FEDERAL COURTS-JURISDICTION-ADMI/i;ISTRATION OF ESTA'rE.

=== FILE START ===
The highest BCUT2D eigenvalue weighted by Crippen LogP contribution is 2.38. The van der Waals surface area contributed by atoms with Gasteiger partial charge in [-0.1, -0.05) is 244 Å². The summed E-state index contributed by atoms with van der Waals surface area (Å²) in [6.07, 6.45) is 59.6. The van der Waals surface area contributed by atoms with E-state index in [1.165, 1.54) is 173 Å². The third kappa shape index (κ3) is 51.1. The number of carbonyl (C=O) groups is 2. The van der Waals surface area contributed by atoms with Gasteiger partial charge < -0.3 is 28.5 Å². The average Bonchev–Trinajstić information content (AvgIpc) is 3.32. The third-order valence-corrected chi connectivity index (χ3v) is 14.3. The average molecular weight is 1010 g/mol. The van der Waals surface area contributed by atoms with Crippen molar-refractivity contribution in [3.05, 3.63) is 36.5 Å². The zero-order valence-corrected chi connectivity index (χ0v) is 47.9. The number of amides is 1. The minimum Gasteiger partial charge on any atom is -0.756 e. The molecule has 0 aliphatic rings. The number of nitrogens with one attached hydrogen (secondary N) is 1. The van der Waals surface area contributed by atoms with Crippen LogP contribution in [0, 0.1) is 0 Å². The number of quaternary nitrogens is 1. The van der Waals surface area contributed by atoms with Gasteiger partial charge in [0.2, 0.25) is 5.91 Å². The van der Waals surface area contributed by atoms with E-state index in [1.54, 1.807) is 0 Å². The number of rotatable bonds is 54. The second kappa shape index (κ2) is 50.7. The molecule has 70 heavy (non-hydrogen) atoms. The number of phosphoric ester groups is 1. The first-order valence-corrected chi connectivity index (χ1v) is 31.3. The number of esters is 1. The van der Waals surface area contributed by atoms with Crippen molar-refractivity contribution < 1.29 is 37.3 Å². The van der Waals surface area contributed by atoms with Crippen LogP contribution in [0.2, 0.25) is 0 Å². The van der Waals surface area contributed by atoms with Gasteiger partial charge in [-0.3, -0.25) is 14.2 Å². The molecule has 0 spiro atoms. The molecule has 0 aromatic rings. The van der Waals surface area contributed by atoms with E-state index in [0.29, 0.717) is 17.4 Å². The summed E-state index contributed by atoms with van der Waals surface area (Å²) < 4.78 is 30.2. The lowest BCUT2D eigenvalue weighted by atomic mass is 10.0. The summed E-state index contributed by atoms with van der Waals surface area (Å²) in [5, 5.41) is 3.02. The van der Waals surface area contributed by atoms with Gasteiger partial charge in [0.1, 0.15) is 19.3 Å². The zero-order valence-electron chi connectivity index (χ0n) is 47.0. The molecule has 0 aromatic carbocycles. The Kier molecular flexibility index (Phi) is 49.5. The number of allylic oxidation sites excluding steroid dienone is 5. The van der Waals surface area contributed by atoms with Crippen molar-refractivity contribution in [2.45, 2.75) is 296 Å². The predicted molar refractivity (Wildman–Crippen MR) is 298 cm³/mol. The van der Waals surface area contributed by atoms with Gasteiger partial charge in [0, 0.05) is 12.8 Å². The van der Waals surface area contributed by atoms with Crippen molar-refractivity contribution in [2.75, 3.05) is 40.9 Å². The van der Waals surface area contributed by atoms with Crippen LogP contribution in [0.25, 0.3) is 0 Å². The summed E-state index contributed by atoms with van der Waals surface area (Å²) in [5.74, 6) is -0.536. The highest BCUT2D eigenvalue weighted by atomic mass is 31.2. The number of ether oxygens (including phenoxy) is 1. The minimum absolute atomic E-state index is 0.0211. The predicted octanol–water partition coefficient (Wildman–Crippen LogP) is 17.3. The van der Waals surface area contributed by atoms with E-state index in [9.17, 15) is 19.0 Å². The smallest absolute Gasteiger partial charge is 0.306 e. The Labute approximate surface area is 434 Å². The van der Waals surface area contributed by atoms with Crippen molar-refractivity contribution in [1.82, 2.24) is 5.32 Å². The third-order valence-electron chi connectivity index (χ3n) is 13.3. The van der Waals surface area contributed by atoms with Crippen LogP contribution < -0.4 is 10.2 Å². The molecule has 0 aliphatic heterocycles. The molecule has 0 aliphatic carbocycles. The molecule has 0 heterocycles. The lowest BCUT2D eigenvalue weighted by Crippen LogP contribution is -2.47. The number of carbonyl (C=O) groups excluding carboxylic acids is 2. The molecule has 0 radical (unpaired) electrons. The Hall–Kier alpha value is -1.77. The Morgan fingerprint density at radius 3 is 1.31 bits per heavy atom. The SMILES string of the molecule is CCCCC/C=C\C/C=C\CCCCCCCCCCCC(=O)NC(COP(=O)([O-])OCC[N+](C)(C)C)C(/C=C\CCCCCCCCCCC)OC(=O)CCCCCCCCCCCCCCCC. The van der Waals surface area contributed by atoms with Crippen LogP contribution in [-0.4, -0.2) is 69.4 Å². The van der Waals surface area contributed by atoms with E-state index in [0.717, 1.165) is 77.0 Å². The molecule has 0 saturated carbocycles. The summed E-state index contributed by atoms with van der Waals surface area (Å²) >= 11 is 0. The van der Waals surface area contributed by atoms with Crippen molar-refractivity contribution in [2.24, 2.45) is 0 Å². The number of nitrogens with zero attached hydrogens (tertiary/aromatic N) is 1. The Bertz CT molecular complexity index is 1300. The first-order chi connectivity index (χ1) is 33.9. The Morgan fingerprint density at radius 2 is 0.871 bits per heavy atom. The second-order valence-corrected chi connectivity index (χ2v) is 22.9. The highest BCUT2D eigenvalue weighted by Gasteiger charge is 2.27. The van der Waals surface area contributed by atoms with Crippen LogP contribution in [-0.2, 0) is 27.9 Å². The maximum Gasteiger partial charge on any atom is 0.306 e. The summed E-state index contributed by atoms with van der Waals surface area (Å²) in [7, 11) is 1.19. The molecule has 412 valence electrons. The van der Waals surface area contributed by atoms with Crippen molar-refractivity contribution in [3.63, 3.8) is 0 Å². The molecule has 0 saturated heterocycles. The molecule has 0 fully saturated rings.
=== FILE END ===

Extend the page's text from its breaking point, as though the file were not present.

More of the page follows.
This is a suit in equity to enforce a contract and for an injunction. Heard on demurrers to the bill. Walter S. Logan, C. P. Drennan, and O. M. Hall, for complainant. J. B. Clayberg, J. F. Forbis, and W. W. Dixon, for defendants. DE HAVEN, District Judge. This is an action brought by the complainant, a citizen of the state of New York, against the defendants, who are citizens of the state of Montana, and the questions to be decided at this time arise upon demurrers to the bill of complaint. The bill alleges, in substance, that one Andrew J. Davis died on March 11, 1890, in the state of Montana, leaving a large estate, both real and personal, situated in Montana and elsewhere. He was unmarried, left no child, and it was supposed for some time after his death that he had died intestate. The complainant is his brother, and with other brothers and sisters, and descendants of deceased brothers and sisters, named in the bill, would have been entitled to the estate left by Andrew J. Davis, as his heirs at law, in the event of his having died intestate. Soon after his death, however, one Thomas J. Davis appeared, and claimed to be the son of the deceased, and it is further alleged that "there were various persons either claiming to be widows of said Andrew J. Davis, deceased, or claiming to be children, either legitimate or illegitimate, and various suits and claims were being made and threatened against said estate by such persons or some of them." Under these circumstances, the complainant, Erwin Davis, and certain of his brothers and sisters, entered into a contract in the month of May, 1890, by which it was agreed that the complainant should institute and prosecute to final judgment all actions necessary to establish the rights of the parties to that agreement as against the claims of Thomas J. Davis, or of any other person pretend-